SBS is again investing heavily in local food content for 2020, commissioning new series from perennial channel favourites, Adam Liaw (also a MasterChef alumni) and Luke Nguyen – both presenters whose best work is done when they’re out on location, chatting with locals and immersing themselves in the local scene.

Silvia Colloca also has a new show, Cook Like an Italian, on air in early January. SBS bought the series after acquiring Colloca’s YouTube episodes for its On Demand platform, the content proving popular with viewers. They asked her to consider producing a half-hour series along the same lines.

Silvia Colloca in Cook Like An Italian

Silvia Colloca in Cook Like An ItalianCredit:SBS

For Colloca, a classically trained Italian-born opera singer who fell into food presenting some years ago after relocating to Sydney where she now lives with her husband, actor Richard Roxburgh and their three young children, Aussies’ love of travel and their love of food TV makes total sense.

“We are in such a lucky geographical position, and we are exposed to all these cuisines of people who have moved to Australia, like me,” says the food producer and presenter. “You’ve got the closeness to Asia, and to all the beautiful Polynesian countries – it’s an explosion of ideas and creativity that of course will make you itch to go into the kitchen and try and replicate all of those things.”

She says cooking shows in Australia are about much more than “just the food”.

“It’s about an exploration into the culture the food comes from, or into what event the food is created for – it offers so many different points of interest, and entry, and it allows us to have lots of different conversations about food. It’s really wonderful.”

On a recent trip back to Milan to visit family, Silvia says she was struck by how different the cooking shows she was watching back home are to those being served up here.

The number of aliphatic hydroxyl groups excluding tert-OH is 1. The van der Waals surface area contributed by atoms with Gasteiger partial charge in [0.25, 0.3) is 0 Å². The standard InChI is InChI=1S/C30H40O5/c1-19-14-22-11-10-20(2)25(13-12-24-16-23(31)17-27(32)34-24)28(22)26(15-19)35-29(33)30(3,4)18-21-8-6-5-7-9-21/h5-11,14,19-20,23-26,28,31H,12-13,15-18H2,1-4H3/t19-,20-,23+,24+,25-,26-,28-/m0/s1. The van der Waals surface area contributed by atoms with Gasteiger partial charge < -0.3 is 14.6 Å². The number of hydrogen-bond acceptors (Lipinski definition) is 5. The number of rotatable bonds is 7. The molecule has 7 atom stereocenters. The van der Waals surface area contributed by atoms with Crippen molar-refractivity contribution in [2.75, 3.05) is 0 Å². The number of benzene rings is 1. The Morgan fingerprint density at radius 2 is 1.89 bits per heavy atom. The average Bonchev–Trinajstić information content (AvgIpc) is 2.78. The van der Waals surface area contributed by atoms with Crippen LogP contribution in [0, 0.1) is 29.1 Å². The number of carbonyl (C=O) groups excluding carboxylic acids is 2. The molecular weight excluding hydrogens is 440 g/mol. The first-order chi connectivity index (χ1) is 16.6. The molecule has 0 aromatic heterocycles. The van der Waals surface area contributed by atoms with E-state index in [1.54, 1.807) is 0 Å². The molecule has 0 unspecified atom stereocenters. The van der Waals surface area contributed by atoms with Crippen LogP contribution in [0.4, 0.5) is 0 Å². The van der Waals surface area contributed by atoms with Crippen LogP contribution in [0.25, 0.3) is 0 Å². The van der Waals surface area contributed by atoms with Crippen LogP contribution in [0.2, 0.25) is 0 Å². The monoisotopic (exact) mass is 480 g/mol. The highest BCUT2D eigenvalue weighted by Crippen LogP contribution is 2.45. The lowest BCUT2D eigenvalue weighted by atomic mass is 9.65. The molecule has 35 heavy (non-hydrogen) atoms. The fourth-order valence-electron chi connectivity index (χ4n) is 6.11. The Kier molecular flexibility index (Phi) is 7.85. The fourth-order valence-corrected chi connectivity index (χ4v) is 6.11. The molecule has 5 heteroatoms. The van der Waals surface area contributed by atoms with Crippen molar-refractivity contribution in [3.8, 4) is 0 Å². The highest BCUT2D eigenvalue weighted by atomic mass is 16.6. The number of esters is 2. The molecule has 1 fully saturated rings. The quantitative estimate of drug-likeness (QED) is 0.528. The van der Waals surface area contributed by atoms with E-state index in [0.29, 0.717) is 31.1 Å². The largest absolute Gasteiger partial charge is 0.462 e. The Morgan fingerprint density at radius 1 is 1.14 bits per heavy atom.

“They are still doing the whole classic, ‘Stand and stare in front of the camera and cook stuff,” Silvia explains. “And I think, even if it’s Italian food and it looks good, it’s just not enough.”

Diana Chan with former MasterChef colleague Khanh Ong

Diana Chan with former MasterChef colleague Khanh OngCredit:SBS

Chan’s new series, though shot on home soil, also has that trademark intimate feel that SBS’ locally produced series aim for. In it, she’s joined by friends, including her flatmate and fellow MasterChef alum, Khan Ong. Together, the pair go shopping at Springvale markets in Melbourne, where Ong’s mum owns a butcher. Then it’s back to their set kitchen to cook Vietnamese. There’s a convivial, familiar feel.


“I wanted to do a TV show, but I didn’t want to do a stock standard one,” says Chan, who admits it took about six months to get her concept funded and off the ground. “The set is a bit darker, because it’s night-time tellie, and we don’t talk to the camera – we talk off camera, so it’s all a bit more inviting. It’s as if you are in the kitchen with me.”

“I think food has the power to create so many stories; stories that are not necessarily related to a recipe or a technique,” Colloca explains. “It’s about the ritual, and togetherness, and I think we are [showing] that really well in Australia at the moment.

“There is great talent, but also good producers and TV networks that understand that it is a language that is not just about taste buds.”

At the moment there are two free-to-air food networks – SBS Food, and Seven’s version, 7Food, which began a year ago. According to SBS, its Food channel will be the only free food channel next year, though Seven maintains the struggling 7Food will continue.

Whether or not there is room for two dedicated commercial food networks seems irrelevant – as a country, we can’t get enough of food TV, consuming it even via prime-time on the main channels, through hugely successful reality franchises, My Kitchen Rules and Masterchef. Seven is also planning on adding a new format, Plate of Origin, recently announced at its Upfronts, set to be fronted by ex-MasterChef judges Gary Mehigan and Matt Preston. Meanwhile over on Foxtel Lifestyle channel continues to roll out food content 24/7/365.

So what does it all mean?

It means we’re hungry for food TV – and it’s a trend that doesn’t look like stopping any time soon. “And if all that doesn’t make you cook, maybe it makes you want to travel!” Colloca admits. “And that’s great too!”

Asia Unplated with Diana Chan premieres on SBS Food on Thursday, December 19, at 8pm. Cook Like An Italian premieres on January 8 at 8.30pm.

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